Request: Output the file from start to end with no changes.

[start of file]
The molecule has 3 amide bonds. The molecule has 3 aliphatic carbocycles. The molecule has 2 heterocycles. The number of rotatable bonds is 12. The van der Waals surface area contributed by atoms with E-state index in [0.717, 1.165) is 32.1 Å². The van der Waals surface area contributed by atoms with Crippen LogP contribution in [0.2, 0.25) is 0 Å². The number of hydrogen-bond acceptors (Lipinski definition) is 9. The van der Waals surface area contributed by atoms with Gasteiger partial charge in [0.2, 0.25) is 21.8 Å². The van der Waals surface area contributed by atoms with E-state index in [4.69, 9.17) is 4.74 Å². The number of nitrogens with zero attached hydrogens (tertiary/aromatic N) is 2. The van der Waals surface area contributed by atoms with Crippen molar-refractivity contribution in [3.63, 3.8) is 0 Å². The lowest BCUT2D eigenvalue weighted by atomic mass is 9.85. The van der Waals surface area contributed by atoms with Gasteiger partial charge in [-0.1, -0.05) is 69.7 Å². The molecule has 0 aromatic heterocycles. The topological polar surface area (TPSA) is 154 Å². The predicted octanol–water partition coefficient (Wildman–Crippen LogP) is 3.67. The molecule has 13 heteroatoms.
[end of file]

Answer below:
The molecule has 3 amide bonds. The molecule has 3 aliphatic carbocycles. The molecule has 2 heterocycles. The number of rotatable bonds is 12. The van der Waals surface area contributed by atoms with E-state index in [0.717, 1.165) is 32.1 Å². The van der Waals surface area contributed by atoms with Crippen LogP contribution in [0.2, 0.25) is 0 Å². The number of hydrogen-bond acceptors (Lipinski definition) is 9. The van der Waals surface area contributed by atoms with Gasteiger partial charge in [0.2, 0.25) is 21.8 Å². The van der Waals surface area contributed by atoms with E-state index in [4.69, 9.17) is 4.74 Å². The number of nitrogens with zero attached hydrogens (tertiary/aromatic N) is 2. The van der Waals surface area contributed by atoms with Crippen molar-refractivity contribution in [3.63, 3.8) is 0 Å². The lowest BCUT2D eigenvalue weighted by atomic mass is 9.85. The van der Waals surface area contributed by atoms with Gasteiger partial charge in [-0.1, -0.05) is 69.7 Å². The molecule has 0 aromatic heterocycles. The topological polar surface area (TPSA) is 154 Å². The predicted octanol–water partition coefficient (Wildman–Crippen LogP) is 3.67. The molecule has 13 heteroatoms.